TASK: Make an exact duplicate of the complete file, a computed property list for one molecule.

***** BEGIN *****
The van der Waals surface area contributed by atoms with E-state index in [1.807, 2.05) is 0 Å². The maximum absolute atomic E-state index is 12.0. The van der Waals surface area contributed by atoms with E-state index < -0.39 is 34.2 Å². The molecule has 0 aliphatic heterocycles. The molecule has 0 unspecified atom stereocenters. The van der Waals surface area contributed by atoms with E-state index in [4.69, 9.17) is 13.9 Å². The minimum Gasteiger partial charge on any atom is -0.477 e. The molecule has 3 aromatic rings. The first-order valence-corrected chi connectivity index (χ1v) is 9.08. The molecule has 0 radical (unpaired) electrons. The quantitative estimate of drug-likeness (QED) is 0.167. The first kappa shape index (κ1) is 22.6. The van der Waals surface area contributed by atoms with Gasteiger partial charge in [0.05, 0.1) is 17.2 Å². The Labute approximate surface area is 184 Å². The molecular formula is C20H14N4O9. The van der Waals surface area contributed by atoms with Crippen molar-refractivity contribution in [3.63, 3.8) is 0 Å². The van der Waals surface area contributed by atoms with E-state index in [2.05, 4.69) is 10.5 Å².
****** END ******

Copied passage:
The van der Waals surface area contributed by atoms with E-state index in [1.807, 2.05) is 0 Å². The maximum absolute atomic E-state index is 12.0. The van der Waals surface area contributed by atoms with E-state index < -0.39 is 34.2 Å². The molecule has 0 aliphatic heterocycles. The molecule has 0 unspecified atom stereocenters. The van der Waals surface area contributed by atoms with E-state index in [4.69, 9.17) is 13.9 Å². The minimum Gasteiger partial charge on any atom is -0.477 e. The molecule has 3 aromatic rings. The first-order valence-corrected chi connectivity index (χ1v) is 9.08. The molecule has 0 radical (unpaired) electrons. The quantitative estimate of drug-likeness (QED) is 0.167. The first kappa shape index (κ1) is 22.6. The van der Waals surface area contributed by atoms with Gasteiger partial charge in [0.05, 0.1) is 17.2 Å². The Labute approximate surface area is 184 Å². The molecular formula is C20H14N4O9. The van der Waals surface area contributed by atoms with Crippen molar-refractivity contribution in [3.63, 3.8) is 0 Å². The van der Waals surface area contributed by atoms with E-state index in [2.05, 4.69) is 10.5 Å².